The first grade teacher Victoria Soto died while trying to protect her students during last Friday's shooting massacre at Sandy Hook Elementary School in Newtown.
Not far from where Victoria Soto gave her life protecting her 1st-grade students two and a half years ago, a new school in Connecticut opened on Friday honoring her name and heroism.
The new elementary school will serve students in kindergarten through second grade, operating within the Statford Academy.
The building is equipped with security features including a buzzer system and bulletproof glass.
Outside, a big mosaic mural with tiles designed by the Soto family that depicts the Puerto Rican teacher's favorite animal: flamingos.
According to the Stratford Star, three classroom wings have ceilings that lift up, with an airfoil section to allow for natural daylight. The building also spaces such as a gym, café, art and music room facing the courtyard.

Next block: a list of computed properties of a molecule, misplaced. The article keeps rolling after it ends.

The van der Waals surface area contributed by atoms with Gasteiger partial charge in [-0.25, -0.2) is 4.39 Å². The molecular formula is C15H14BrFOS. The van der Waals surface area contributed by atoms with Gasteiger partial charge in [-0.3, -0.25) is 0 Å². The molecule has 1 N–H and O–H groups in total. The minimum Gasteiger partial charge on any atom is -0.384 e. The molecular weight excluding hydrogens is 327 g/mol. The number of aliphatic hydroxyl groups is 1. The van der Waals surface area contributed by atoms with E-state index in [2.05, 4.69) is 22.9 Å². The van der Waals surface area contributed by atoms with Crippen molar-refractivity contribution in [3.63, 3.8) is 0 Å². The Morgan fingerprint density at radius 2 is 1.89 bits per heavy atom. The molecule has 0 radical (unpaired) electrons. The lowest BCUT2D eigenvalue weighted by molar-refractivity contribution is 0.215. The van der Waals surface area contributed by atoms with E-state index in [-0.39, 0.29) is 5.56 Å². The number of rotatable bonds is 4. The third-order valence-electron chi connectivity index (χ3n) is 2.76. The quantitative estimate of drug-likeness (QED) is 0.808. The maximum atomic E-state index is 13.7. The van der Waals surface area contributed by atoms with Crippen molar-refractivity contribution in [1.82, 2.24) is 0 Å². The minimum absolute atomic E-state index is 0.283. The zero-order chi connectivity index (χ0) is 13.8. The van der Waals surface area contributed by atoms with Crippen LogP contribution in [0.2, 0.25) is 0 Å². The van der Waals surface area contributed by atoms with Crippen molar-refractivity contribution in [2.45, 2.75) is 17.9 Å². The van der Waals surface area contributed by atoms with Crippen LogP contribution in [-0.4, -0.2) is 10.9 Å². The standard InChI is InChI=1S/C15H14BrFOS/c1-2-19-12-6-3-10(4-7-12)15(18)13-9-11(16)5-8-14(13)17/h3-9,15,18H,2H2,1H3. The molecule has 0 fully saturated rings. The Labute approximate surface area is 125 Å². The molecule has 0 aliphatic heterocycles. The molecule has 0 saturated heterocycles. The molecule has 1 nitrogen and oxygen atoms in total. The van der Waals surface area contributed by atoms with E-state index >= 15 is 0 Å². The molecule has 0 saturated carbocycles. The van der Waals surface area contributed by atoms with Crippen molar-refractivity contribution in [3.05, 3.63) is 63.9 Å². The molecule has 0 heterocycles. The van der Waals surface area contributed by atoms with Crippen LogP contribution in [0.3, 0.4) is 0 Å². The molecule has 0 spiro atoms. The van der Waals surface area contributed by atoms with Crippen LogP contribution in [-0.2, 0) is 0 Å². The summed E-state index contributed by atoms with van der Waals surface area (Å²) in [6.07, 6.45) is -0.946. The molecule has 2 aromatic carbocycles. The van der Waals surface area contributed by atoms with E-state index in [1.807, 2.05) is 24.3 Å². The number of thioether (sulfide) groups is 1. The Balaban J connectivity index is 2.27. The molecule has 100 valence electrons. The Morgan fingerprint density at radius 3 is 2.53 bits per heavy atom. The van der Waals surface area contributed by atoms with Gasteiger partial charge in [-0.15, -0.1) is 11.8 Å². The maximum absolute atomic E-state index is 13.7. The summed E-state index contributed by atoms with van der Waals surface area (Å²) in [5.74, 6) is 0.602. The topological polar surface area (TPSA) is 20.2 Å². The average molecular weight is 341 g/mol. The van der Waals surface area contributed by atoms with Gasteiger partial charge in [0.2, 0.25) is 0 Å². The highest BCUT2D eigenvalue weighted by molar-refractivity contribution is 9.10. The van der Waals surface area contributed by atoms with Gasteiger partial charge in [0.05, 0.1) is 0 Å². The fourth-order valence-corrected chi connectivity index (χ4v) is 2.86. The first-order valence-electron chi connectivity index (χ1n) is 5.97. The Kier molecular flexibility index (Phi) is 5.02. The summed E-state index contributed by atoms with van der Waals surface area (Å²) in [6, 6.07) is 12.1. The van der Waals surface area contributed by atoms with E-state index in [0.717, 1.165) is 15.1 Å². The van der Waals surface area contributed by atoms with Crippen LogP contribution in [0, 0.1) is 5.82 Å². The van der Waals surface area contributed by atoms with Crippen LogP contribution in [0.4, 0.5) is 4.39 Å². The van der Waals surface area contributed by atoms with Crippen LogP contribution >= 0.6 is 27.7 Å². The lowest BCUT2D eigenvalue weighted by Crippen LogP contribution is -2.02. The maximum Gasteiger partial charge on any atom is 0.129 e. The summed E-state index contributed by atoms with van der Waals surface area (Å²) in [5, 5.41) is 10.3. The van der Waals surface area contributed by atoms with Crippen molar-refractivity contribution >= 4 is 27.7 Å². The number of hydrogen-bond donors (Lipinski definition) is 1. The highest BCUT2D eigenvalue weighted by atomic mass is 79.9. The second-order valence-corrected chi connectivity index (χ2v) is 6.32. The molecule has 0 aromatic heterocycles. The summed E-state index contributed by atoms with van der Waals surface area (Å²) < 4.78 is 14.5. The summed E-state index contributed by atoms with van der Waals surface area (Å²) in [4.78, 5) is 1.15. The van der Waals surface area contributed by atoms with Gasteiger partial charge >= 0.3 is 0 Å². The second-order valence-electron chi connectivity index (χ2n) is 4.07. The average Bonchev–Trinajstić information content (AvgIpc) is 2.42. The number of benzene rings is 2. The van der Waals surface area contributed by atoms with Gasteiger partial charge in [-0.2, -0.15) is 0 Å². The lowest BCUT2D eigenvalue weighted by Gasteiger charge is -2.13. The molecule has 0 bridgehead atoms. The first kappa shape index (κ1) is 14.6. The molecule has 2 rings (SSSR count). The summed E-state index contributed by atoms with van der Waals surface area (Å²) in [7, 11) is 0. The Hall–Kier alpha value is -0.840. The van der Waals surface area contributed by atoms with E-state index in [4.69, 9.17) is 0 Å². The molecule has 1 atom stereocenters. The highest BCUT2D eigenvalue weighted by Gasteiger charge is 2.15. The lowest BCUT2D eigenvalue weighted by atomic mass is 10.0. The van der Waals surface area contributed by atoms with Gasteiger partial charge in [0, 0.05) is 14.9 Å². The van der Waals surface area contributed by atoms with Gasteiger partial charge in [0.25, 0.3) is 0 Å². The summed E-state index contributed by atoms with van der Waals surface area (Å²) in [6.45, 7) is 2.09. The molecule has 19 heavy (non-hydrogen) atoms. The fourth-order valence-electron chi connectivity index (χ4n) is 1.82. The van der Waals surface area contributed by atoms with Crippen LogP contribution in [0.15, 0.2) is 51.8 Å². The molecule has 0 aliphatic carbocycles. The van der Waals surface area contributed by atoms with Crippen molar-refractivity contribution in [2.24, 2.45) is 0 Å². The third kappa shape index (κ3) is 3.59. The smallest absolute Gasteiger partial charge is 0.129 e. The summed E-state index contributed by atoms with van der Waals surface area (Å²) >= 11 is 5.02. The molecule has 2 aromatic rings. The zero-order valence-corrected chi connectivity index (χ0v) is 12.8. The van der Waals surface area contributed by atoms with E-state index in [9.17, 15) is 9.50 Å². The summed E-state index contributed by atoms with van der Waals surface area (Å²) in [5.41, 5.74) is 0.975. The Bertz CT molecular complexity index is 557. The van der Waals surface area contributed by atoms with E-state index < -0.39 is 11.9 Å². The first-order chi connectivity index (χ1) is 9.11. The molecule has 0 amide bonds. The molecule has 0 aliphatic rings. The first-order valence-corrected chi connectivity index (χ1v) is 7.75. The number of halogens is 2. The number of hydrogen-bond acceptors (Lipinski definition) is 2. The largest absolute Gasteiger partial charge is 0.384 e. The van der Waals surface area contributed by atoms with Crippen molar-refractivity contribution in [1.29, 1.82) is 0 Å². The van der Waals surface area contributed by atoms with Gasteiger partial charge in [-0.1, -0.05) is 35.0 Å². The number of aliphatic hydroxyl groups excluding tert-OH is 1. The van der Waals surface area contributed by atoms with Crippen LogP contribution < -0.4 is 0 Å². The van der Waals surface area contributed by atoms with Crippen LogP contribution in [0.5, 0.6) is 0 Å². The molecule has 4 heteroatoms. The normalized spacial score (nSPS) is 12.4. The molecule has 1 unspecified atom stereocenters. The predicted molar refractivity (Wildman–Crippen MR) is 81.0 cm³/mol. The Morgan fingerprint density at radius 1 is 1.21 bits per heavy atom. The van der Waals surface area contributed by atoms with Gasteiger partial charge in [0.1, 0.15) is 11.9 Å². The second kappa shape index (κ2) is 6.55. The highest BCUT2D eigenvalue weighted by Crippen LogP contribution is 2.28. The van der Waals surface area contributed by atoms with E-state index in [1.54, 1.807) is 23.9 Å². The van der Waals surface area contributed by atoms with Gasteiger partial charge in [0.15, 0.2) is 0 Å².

Soto was 27 years old when she died trying to shield her students during a bloody rampage at Sandy Hook Elementary School on Dec. 14, 2012. Twenty-six people, including 20 children, were killed.
The 2013 resolution approving the name for the new school described Soto as someone who “exemplified the very best qualities of an elementary-school educator and whose passion for teaching was evident in every moment of her professional life.”
“Victoria Soto’s courage, dedication and self-sacrifice demonstrate a strength of character and extraordinary commitment to her students of the absolute highest magnitude,” it read.
John Harkins, the mayor of Stratford, where Soto grew up, told Fox News Latino in 2013 that the town also planned to build a memorial to Soto.
"In the days since the tragedy in Sandy Hook, the stories of bravery and heroism by Stratford's own Victoria Soto have been both heart-wrenching and abundant," Harkins said. "She gave her life protecting children, and we must make sure her sacrifice is never forgotten."